Apple and publishing executives from HarperCollins, Simon & Schuster, Penguin, Hachette Book Group and Holtzbrinck found themselves in the dock for allegedly agreeing on a common response to Amazon’s maximum ebook price of $9.99. It’s a solution that helped allay publishers’ fears over Amazon destroying their traditional role between writer and reader. One snag: according to the suit it wound up costing consumers ‘tens of millions of dollars’.
From September 2008 through 2009, it's alleged that the sneaky mob colluded over phone calls, emails and meals in the ‘dining rooms of upscale Manhattan restaurants’, including the ‘chef’s wine cellar’ – a private room at the New York restaurant Picholine. If that sounds like something from a bad ebook, then there’s more. The suit even quotes the late Steve Jobs as saying that ‘the customer pays a little more, but that’s what you [publishers] want anyway’.
The DoJ alleges that the result of all this intrigue was the introduction, with the launch of Apple’s iPad, of an ‘agency’ business model where the group set retail prices. Of course Apple also has a ‘most favoured nation’ clause in which publishers agree not to sell on cheaper terms elsewhere – while giving Apple a 30% commission on every sale – forcing other retailers to adopt the same terms. The effect was to raise the price of best-selling titles $2 to $5 each.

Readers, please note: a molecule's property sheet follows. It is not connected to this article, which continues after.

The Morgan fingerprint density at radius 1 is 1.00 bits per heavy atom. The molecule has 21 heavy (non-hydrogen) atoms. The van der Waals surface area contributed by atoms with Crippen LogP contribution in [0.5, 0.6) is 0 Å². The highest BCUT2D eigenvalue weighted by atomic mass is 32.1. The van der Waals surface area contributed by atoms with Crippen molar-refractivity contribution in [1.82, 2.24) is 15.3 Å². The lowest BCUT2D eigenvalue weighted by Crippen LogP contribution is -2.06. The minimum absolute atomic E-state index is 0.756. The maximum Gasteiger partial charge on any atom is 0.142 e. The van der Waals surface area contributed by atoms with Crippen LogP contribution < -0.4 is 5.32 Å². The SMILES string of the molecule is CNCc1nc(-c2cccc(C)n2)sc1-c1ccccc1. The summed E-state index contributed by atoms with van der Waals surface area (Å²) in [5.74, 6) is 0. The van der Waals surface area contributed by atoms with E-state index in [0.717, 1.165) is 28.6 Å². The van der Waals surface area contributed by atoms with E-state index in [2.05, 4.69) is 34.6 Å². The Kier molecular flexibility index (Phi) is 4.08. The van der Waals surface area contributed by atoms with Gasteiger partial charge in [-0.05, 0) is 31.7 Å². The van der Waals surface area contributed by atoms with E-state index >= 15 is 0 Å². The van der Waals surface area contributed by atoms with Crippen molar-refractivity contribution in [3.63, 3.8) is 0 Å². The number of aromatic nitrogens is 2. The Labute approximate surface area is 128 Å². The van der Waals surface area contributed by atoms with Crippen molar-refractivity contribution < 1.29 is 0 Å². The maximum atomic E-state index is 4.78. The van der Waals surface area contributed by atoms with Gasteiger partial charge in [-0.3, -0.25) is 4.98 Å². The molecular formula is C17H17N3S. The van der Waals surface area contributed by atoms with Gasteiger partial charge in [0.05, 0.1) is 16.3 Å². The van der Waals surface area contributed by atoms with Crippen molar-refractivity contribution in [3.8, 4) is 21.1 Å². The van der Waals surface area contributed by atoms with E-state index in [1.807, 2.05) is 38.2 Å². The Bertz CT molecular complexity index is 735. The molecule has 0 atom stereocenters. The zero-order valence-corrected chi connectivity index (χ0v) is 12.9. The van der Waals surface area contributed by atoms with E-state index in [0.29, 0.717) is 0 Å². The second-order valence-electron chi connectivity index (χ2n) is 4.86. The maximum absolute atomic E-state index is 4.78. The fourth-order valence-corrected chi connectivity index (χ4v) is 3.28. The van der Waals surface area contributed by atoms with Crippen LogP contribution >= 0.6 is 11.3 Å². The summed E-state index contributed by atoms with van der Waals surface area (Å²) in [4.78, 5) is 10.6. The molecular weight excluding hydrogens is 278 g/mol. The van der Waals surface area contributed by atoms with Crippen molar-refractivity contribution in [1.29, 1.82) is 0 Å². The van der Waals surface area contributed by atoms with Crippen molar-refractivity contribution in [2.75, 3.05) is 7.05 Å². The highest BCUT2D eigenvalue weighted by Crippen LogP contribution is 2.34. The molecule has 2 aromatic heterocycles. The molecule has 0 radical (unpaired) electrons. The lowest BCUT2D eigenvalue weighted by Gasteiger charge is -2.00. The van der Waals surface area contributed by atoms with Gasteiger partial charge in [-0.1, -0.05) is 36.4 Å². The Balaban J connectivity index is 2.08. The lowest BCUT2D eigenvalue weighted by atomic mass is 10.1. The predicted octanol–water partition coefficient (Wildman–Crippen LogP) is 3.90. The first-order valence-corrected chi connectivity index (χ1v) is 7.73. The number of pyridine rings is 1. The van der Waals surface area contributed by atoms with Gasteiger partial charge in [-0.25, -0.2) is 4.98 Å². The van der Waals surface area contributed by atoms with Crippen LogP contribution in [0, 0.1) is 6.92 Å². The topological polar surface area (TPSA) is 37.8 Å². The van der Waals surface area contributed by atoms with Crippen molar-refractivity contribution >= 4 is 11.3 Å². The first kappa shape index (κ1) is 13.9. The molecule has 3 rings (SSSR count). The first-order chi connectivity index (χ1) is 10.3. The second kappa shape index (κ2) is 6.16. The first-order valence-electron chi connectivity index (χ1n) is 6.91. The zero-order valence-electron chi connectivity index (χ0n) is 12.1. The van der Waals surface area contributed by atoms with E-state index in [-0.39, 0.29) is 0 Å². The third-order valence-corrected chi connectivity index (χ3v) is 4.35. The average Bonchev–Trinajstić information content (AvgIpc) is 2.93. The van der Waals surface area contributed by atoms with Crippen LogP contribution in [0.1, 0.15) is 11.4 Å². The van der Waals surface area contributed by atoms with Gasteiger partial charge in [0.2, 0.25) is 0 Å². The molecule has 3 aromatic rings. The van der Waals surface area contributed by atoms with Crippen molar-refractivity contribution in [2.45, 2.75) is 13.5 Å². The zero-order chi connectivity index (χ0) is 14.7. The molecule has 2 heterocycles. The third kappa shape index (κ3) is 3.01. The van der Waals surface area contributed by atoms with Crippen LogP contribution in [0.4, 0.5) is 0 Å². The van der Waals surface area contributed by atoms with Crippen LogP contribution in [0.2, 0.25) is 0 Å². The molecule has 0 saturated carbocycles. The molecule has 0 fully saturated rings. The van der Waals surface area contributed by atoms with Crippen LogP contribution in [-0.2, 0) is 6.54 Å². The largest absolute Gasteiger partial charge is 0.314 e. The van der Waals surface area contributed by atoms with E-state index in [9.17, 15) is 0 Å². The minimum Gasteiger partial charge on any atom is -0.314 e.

The issue of competition here certainly seems a little more than black and white. One could argue (as the publishers do) that the agency model actually benefits competition, as it’s helping to prevent Amazon getting a monopoly by selling ebooks at less than cost price. From launching the Kindle in 2007 to the launch of the iPad at least, the online giant had pretty much owned the ebook market. Indeed, John Makinson, chief executive of Penguin, said the publisher had decided not to settle because it believed it had done nothing wrong. While three of the five publishers – Hachette, HarperCollins and Simon & Schuster – immediately settled with the justice department, Apple, Macmillan and Penguin have stayed to slug it out in court.
The settlement would require Hachette, HarperCollins and Simon & Schuster to let retailers including Amazon and Barnes & Noble set their own prices for ebooks. They’d also have to end their ‘most favoured nation’ relationship with Apple and stop sharing competitively sensitive information with each other for five years. No more flash meals for them then. Of course Amazon, which is hailing the case as a victory for Kindle owners, can now treat itself to a slap-up meal at Picholine, knowing that its grip on the ebook market may once again become nearly total.
The DoJ lawsuit apparently stretched over 36 pages. We would suggest they consider an ebook – but you just can’t make a decent buck out of them these days…